8. Test apparatus comprising a pipette tip, a cap on said pipette tip, means for housing said pipette tip and cap, means for centrifuging said pipette tip and cap and housing means until blood contained in said tip and cap is spun down into its red cell fraction and its serum or plasma fraction and for then increasing the speed of said centrifuging sufficiently to cause said cap to fly off of said tip and at least a portion of said serum or plasma fraction to move past said cap, said housing means including a chassis, said pipette tip being mounted on said chassis so as to extend into said chassis with said cap on the portion of said tip which projects into said chassis, said chassis having a hollow interior therein within which said cap is received and is movable from an on the tip position to an off the tip position, said chassis interior being formed with a shoulder which provides the limit of movement of said cap when said cap moves into said off the tip position, said shoulder being closely spaced to said tip to prevent splashing of blood during said cap movement, said chassis havinggrooves opening into said hollow interior and permitting flow of serum or plasma past said cap.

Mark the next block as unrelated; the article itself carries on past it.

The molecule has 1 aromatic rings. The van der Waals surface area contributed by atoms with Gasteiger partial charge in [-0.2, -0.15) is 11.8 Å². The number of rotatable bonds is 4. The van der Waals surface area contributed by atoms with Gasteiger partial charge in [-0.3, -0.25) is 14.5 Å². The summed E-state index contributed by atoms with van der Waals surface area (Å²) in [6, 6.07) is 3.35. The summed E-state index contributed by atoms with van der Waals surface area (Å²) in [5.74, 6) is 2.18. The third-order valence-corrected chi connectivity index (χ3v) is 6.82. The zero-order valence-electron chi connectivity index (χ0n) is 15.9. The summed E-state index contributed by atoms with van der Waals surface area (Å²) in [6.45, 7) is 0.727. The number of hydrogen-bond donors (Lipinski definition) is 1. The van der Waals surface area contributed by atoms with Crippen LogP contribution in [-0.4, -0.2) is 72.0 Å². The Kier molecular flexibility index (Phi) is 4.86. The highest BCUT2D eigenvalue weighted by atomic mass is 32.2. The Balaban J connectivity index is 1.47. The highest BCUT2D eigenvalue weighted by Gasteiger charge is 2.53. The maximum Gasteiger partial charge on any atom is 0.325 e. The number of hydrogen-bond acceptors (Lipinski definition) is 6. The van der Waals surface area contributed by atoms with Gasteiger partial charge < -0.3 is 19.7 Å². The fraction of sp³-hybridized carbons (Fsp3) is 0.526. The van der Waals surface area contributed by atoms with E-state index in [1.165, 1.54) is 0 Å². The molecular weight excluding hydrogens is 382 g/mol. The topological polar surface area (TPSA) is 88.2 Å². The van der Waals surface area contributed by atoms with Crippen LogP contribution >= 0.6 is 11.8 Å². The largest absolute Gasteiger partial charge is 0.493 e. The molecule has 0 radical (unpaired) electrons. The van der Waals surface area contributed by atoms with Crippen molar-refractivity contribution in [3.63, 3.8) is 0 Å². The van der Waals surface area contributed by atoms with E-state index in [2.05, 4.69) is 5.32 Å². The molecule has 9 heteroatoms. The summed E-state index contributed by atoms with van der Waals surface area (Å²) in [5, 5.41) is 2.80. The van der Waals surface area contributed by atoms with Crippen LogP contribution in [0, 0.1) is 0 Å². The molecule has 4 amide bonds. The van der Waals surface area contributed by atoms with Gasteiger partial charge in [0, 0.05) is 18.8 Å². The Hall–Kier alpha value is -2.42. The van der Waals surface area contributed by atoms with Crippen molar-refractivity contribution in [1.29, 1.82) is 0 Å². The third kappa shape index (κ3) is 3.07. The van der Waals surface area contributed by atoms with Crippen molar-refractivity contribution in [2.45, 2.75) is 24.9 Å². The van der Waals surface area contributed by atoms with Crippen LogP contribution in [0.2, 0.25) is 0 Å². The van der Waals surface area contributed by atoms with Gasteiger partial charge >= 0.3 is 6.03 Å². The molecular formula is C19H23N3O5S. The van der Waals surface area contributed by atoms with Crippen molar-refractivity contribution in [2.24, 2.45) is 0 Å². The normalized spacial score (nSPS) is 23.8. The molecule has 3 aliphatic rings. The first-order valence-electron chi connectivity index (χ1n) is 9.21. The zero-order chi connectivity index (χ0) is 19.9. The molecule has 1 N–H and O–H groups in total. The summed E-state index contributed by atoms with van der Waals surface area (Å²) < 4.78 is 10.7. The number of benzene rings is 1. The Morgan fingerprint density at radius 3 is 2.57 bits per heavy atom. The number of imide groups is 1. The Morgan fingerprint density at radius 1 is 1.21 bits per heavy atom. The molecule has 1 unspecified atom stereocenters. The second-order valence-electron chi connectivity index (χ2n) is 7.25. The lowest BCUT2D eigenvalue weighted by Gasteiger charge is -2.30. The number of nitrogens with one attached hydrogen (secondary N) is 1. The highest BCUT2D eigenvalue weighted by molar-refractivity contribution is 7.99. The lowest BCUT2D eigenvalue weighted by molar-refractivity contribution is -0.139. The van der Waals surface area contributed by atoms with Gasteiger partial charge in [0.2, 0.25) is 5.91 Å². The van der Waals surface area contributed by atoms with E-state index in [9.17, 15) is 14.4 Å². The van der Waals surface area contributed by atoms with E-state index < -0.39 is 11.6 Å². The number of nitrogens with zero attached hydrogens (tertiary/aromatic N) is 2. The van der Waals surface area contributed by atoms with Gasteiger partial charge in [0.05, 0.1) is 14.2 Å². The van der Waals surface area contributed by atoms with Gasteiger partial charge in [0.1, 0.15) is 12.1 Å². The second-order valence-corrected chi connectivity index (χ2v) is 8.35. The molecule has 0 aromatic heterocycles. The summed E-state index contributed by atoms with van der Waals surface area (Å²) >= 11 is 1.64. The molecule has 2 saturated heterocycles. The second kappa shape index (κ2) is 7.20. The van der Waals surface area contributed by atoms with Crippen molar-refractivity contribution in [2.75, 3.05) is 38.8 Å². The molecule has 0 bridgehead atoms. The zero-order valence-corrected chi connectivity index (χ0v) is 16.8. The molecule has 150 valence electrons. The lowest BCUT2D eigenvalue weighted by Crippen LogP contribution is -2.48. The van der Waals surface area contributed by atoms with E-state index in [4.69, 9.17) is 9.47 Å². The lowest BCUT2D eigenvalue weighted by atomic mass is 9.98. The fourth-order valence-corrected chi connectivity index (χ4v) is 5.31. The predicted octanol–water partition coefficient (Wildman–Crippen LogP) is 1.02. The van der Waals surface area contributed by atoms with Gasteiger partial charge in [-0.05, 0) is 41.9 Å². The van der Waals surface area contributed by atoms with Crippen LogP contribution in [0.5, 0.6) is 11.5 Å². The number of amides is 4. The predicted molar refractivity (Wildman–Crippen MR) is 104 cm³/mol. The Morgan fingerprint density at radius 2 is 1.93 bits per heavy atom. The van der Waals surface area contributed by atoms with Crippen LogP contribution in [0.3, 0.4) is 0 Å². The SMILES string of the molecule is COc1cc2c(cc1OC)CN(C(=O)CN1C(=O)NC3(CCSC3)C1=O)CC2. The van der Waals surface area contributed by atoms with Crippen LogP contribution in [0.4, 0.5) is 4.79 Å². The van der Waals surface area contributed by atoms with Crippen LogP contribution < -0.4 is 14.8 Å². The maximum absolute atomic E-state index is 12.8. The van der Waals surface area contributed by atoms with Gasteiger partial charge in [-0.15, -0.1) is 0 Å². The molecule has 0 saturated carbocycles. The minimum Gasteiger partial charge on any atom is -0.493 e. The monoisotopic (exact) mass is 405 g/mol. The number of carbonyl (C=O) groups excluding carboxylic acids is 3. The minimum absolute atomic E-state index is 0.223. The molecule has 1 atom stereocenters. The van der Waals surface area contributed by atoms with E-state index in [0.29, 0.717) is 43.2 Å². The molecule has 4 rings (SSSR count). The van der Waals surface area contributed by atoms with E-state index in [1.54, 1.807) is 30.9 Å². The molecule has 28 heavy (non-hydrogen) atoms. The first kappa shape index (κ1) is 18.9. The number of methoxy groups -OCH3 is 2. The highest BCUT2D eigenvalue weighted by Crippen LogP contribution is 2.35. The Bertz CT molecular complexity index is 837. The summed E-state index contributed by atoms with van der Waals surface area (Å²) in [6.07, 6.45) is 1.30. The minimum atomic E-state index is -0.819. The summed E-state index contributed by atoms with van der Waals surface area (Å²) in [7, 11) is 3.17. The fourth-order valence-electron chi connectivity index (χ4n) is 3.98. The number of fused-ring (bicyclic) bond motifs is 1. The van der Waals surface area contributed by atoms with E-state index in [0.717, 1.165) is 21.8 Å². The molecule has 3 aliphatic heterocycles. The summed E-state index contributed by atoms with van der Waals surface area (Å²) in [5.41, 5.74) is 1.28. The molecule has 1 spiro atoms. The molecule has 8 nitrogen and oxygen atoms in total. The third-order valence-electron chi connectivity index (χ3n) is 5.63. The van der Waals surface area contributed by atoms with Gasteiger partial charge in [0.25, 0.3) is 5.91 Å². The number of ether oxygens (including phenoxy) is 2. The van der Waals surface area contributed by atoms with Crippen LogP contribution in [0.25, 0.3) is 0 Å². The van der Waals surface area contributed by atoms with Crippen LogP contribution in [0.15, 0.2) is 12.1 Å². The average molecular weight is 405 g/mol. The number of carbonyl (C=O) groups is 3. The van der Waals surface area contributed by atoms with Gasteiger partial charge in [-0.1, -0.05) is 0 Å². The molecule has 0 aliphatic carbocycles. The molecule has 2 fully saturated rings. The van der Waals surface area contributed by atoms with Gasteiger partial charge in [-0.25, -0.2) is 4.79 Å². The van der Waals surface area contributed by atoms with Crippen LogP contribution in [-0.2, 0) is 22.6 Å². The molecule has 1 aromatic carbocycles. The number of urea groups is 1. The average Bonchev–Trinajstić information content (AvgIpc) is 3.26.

9. Test apparatus comprising a container, a cap on said container, means for housing said container and cap, means for centrifuging said container and cap and housing means at a first speed until a specimen contained in said container and cap is spun down into a first fraction and a second fraction and for then increasing the speed of said centrifuging to a second speed sufficiently fast to cause said cap to fly off said container and at least a portion of said second fraction to move past said cap, said cap gripping said container with sufficient force to remain thereon at said first speed but with insufficient force to remain thereon at said second speed.